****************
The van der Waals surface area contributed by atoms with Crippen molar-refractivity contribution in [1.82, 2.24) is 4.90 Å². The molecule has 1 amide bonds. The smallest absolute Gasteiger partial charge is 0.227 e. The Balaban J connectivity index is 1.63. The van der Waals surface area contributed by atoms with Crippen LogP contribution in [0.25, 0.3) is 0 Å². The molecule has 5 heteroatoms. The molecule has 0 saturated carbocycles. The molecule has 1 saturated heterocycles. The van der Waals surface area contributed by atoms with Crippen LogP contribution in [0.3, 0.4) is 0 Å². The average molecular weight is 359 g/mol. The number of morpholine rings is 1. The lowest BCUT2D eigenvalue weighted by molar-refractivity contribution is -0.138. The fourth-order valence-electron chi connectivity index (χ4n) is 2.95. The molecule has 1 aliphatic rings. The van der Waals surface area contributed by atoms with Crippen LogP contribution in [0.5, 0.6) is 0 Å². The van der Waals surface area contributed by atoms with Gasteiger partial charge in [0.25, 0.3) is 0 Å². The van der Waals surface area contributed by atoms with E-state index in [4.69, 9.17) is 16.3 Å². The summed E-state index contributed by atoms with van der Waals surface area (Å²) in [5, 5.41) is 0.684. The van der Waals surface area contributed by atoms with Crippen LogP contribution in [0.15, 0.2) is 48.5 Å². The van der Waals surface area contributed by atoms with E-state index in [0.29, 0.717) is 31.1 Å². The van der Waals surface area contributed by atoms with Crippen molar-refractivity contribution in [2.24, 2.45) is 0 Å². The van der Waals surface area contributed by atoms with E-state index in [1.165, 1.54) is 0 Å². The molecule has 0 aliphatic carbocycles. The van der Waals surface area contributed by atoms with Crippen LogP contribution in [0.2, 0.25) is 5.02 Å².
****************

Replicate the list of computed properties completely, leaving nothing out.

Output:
The van der Waals surface area contributed by atoms with Crippen molar-refractivity contribution in [1.82, 2.24) is 4.90 Å². The molecule has 1 amide bonds. The smallest absolute Gasteiger partial charge is 0.227 e. The Balaban J connectivity index is 1.63. The van der Waals surface area contributed by atoms with Crippen LogP contribution in [0.25, 0.3) is 0 Å². The molecule has 5 heteroatoms. The molecule has 0 saturated carbocycles. The molecule has 1 saturated heterocycles. The van der Waals surface area contributed by atoms with Crippen LogP contribution in [0.3, 0.4) is 0 Å². The average molecular weight is 359 g/mol. The number of morpholine rings is 1. The lowest BCUT2D eigenvalue weighted by molar-refractivity contribution is -0.138. The fourth-order valence-electron chi connectivity index (χ4n) is 2.95. The molecule has 1 aliphatic rings. The van der Waals surface area contributed by atoms with Crippen LogP contribution in [0.5, 0.6) is 0 Å². The van der Waals surface area contributed by atoms with Gasteiger partial charge in [0.25, 0.3) is 0 Å². The van der Waals surface area contributed by atoms with E-state index in [4.69, 9.17) is 16.3 Å². The summed E-state index contributed by atoms with van der Waals surface area (Å²) in [5, 5.41) is 0.684. The van der Waals surface area contributed by atoms with Crippen LogP contribution in [0.15, 0.2) is 48.5 Å². The van der Waals surface area contributed by atoms with E-state index in [0.29, 0.717) is 31.1 Å². The van der Waals surface area contributed by atoms with Crippen molar-refractivity contribution in [2.24, 2.45) is 0 Å². The van der Waals surface area contributed by atoms with E-state index in [1.165, 1.54) is 0 Å². The molecule has 0 aliphatic carbocycles. The van der Waals surface area contributed by atoms with Crippen LogP contribution in [0.2, 0.25) is 5.02 Å².